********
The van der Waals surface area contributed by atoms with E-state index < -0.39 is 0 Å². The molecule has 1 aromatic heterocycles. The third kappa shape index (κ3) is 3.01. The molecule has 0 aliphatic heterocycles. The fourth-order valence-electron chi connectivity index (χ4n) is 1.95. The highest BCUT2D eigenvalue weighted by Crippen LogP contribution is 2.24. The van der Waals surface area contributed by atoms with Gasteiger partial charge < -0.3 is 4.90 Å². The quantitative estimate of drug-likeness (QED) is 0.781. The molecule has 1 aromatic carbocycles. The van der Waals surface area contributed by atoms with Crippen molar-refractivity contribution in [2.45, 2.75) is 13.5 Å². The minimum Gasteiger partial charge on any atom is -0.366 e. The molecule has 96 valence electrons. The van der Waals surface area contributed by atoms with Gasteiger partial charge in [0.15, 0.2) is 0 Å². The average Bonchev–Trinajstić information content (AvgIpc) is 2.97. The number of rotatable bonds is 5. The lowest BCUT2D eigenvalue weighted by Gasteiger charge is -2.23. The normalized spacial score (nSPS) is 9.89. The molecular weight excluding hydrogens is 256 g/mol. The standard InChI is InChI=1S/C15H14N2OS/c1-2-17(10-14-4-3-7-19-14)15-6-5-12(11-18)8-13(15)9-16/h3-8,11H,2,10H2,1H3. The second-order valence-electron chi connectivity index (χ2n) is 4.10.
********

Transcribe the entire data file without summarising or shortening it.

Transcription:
The van der Waals surface area contributed by atoms with E-state index < -0.39 is 0 Å². The molecule has 1 aromatic heterocycles. The third kappa shape index (κ3) is 3.01. The molecule has 0 aliphatic heterocycles. The fourth-order valence-electron chi connectivity index (χ4n) is 1.95. The highest BCUT2D eigenvalue weighted by Crippen LogP contribution is 2.24. The van der Waals surface area contributed by atoms with Gasteiger partial charge < -0.3 is 4.90 Å². The quantitative estimate of drug-likeness (QED) is 0.781. The molecule has 1 aromatic carbocycles. The van der Waals surface area contributed by atoms with Crippen molar-refractivity contribution in [2.45, 2.75) is 13.5 Å². The minimum Gasteiger partial charge on any atom is -0.366 e. The molecule has 96 valence electrons. The van der Waals surface area contributed by atoms with Gasteiger partial charge in [0.15, 0.2) is 0 Å². The average Bonchev–Trinajstić information content (AvgIpc) is 2.97. The number of rotatable bonds is 5. The lowest BCUT2D eigenvalue weighted by Gasteiger charge is -2.23. The normalized spacial score (nSPS) is 9.89. The molecular weight excluding hydrogens is 256 g/mol. The standard InChI is InChI=1S/C15H14N2OS/c1-2-17(10-14-4-3-7-19-14)15-6-5-12(11-18)8-13(15)9-16/h3-8,11H,2,10H2,1H3. The second-order valence-electron chi connectivity index (χ2n) is 4.10.